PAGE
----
The future of content management

A week ago on my French weblog, I was digging around the future of content management, writing that I don't see a bright future to Content Management Systems that are based on browsers and applets that mostly work only on IE/Windows. At best can we expect to see a good cross-platform editor which works with XML and external, custom CSS. To me, those tools are like a webmail access, they are useful in some situations, but will not match a good desktop application.

Macromedia, with Contribute, seems to follow that path, although this software is only a small step from a classical HTML editor towards a complete content management suite.

Olivier Meunier is dreaming about a CMS where OpenOffice would serve as the editor coupled with transformations done on a server. That could actually serve as a rather powerful document management system, open-source and based on open standards.

I wrote then that Microsoft would eventually produce a complete suite combining its proprietary software MS Office + Content Management Server + SharePoint. This is where they are going now. And it makes perfect sense.

You cannot displace office tools in a snap, especially the omnipresent MS Office suite. They are here to stay because they fulfill a real need. In a business, those are the tools that are used, and will continue to be used, by the people who create and manage content (the "knowledge workers" in trendy corporate jargon). By focusing on open standards and remaining open to the proprietary formats of Microsoft, open-source projects such as OpenOffice.org have the potential to offer a credible alternative and foster a much-needed innovation in the content management field.

Now if the developers would understand how pregnant the office tools are and that the world doesn't need yet another old-school WYSIWYG editor or one that spits out inline style -- which is frankly the same content+presentation tag soup as before, only one that happens to validate against a more "modern" XHTML flavor -- content management would take a leap forward.

3 Comments

Software AG is going down a similar path with Sun StarOffice + Tamino XML Server.

I've been thinking about this more and more, especially since I'm currently working on a contract where the final form of the document(s) I produce is still up in the air (e.g., PDF, HTML). I'd like to author the content in OpenOffice and use an XSL filter to deliver the final form, but it's difficult getting the others in the group to separate form and content.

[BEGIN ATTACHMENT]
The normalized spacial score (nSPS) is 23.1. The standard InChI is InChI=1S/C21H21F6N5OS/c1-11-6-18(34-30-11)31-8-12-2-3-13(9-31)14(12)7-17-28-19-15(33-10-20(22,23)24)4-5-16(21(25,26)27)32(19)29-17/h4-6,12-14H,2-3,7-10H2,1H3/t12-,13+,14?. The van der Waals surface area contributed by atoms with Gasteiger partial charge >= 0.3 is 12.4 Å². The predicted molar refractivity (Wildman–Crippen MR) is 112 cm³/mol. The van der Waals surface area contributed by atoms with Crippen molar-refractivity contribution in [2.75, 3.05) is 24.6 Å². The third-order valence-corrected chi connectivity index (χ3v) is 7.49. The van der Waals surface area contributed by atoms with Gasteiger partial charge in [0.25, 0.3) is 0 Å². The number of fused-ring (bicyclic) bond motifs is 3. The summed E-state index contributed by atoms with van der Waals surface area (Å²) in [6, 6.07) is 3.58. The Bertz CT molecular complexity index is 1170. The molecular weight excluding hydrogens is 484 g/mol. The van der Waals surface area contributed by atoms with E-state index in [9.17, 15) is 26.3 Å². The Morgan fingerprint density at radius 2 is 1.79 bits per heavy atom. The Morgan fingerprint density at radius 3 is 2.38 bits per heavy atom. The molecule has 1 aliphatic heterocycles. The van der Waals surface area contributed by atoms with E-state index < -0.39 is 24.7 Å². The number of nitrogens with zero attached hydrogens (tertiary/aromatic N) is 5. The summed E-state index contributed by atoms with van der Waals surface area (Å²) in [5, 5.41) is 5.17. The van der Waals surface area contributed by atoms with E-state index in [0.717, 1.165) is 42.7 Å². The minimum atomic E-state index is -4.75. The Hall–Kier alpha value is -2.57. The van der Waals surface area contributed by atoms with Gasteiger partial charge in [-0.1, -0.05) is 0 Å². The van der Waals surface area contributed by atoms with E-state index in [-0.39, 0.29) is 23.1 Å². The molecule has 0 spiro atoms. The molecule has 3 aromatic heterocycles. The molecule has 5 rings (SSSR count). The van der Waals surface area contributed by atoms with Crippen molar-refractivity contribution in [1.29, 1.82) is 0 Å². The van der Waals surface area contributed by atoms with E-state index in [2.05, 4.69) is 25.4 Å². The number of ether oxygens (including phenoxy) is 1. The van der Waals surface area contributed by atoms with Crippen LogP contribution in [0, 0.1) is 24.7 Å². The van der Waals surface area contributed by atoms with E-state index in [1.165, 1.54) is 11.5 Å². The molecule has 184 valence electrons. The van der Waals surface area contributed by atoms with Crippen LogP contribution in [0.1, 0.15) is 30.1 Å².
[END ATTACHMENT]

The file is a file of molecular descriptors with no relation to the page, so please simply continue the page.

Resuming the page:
> it's difficult getting the others in the group to separate form and content.

That's an important point, and I share the pain ;-)

I've seen in several CMS projects that the designers often bet on a form-based input process to constrain the editors to stick to content in a predefined semantic "form" (as opposed to presentation). This is as efficient as inflexible and, with the regular marketing folks, yields to chaos and frustration in no time.

There will always be some friction as soon as you try to prevent those "'creative" folks to mess with the content structure (which they are entitled to adapt to business changes) and the presentation (which, amazingly, is often more important to them than the content itself). I believe that if we can let them manage content through the office tools that they already know and use everyday, they will be more willing to accept some tradeoffs than if we force them through rigid web forms.

And flexible XML is a dream. Why should I need to change a relational database structure just because someone suddenly adds a new content type?

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